Recent donation from FHSU alum Tim Johnson completes unique Kansas postcard collection in Forsyth Library’s Special Collections


For decades, Special Collections and Archives at Fort Hays State University’s Forsyth Library has been developing and preserving research collections that tell the story of the cultural histories of the Great Plains with a concentration on central and western Kansas communities.

A recent donation from FHSU alum Tim Johnson completes the Tim Johnson postcard collection, which contains thousands of photographic and “real photo” postcards. The cards were created by renowned national photographers, such as Hal Reid, traveling lensmen, and local photographers who captured unique moments of ordinary Americans in turn-of-the-century Kansas communities through the Great Depression.

Deborah Ludwig, Dean of Forsyth Library, elaborated: “These remarkable historical postcards provide a window through which we can better know and understand the people, places, and events that came before us and the many ways in which our state and our communities have grown and changed over the previous century.”

This collection captures moments frozen in time, telling the story of main streets, store interiors, horse-drawn wagons, industries, and neighborhoods that evolved and devolved throughout a span of several decades. It includes several rare postcards, such as “Hamburger Gene”, one of Johnson’s prized pieces and only one of six cards known to exist.

Brian Gribben, coordinator of Government Documents and Special Collections, explained, “we have to remember that popular photography was still in its infancy, so these real photo postcards provide rare glimpses into what everyday life was like in these communities. Viewing pieces of our collective past in such an unfiltered form is invaluable as it creates opportunities that textual sources cannot.”

Johnson’s interest in collecting unique Kansas memorabilia goes back to childhood. Born in Falun, Kansas, Johnson discovered early 1900s hometown memorabilia in the basement of his father’s bank which sparked a fascination in Kansas history. Over a 40-year period, Johnson’s collection expanded to include postage, postcards, photographs, maps and letters from all across Kansas.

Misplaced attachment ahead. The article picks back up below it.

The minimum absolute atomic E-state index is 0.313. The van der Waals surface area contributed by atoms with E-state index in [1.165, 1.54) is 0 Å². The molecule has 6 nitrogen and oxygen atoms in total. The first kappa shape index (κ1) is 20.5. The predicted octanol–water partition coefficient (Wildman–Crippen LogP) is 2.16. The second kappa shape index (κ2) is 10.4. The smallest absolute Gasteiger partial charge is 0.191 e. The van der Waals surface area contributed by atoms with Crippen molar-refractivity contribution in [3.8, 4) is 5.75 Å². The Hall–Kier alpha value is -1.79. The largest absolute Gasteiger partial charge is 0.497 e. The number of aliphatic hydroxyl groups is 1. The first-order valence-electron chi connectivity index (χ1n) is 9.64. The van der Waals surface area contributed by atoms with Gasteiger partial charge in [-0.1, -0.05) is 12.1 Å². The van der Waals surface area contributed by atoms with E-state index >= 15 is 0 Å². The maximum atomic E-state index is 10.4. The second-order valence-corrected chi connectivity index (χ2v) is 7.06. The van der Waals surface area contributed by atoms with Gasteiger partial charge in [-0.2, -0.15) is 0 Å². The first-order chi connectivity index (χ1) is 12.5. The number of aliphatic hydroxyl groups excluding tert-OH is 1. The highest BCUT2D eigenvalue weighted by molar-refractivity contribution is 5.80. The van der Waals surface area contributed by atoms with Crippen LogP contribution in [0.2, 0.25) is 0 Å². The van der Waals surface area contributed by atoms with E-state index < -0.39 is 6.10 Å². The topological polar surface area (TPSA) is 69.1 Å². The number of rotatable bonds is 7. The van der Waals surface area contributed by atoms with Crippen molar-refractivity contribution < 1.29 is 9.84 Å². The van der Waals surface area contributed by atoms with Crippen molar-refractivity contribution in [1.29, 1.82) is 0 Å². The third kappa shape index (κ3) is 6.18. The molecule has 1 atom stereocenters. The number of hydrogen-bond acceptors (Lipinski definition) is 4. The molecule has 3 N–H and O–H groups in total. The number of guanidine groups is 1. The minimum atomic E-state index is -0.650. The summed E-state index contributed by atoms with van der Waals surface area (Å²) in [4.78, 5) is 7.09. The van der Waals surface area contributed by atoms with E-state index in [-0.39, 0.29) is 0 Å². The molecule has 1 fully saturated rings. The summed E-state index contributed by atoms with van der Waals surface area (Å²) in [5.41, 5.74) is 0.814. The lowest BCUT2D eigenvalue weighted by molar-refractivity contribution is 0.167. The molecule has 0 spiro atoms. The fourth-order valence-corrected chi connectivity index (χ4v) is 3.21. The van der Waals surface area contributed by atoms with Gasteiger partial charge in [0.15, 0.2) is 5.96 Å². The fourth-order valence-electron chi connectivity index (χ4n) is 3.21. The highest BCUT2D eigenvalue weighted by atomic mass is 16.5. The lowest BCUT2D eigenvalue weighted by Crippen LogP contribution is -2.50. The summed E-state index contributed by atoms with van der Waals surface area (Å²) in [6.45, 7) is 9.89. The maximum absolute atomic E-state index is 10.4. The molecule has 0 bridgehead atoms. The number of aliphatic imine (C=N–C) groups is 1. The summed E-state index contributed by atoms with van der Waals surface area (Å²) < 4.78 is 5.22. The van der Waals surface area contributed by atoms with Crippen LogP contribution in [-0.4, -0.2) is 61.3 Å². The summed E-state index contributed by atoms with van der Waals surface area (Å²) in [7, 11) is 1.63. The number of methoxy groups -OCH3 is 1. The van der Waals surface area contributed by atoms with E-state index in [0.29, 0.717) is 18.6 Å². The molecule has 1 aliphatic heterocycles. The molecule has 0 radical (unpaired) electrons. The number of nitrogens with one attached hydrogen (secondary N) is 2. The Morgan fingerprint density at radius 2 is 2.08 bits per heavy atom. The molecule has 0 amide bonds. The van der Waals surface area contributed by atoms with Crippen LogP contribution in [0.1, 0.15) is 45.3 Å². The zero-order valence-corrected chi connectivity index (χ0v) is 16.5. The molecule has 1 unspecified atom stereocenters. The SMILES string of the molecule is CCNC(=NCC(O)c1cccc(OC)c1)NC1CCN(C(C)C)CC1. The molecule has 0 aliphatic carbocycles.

Johnson wanted a place where his collections could be preserved and shared with others. Nestled among many of the Main Street America communities represented in the postcards and having a strong mission for preserving the history of the Great Plains, Forsyth Library is now the home for many of Tim Johnson’s collections.

“It’s like sending the last of my kids off to college. But I know they’ll be well taken care of, I can still come and visit, and they’ll benefit everyone,” shared Johnson, a 1982 FHSU graduate and a long-time benefactor of the library.

Forsyth Library is processing the collection to ensure the postcards are discoverable and taking thorough preservation and conservation steps to make these historical artifacts available to researchers in the future. Johnson’s unique collections enrich Forsyth Library’s concentration of unique materials about Great Plains Research and will be incorporated into course instruction, the library’s Digital Collections, and future exhibits that support the educational and research mission of Fort Hays State University and the broader community.

“Tim Johnson has been a true friend to researchers and students at Fort Hays State University and throughout the entire state of Kansas through his series of donations to Forsyth Library’s Special Collections. Tim’s passion for history and his trust in our library to preserve this impressive collection for the enjoyment of future generations is deeply appreciated,” Ludwig commented.

In addition to preserving the history of the Great Plains, FHSU’s Special Collections also has collections concentrating around classic children’s literature, ethnic studies of the settlers of Central and Western Kansas, military history, rare books, and university history. Many of these notable collections began with donations by passionate individuals and collectors who wanted their treasures preserved and shared with FHSU, researchers, and the wider community.

Learn more about the Tim Johnson Collections and many others, as well as how you can support Special Collections at

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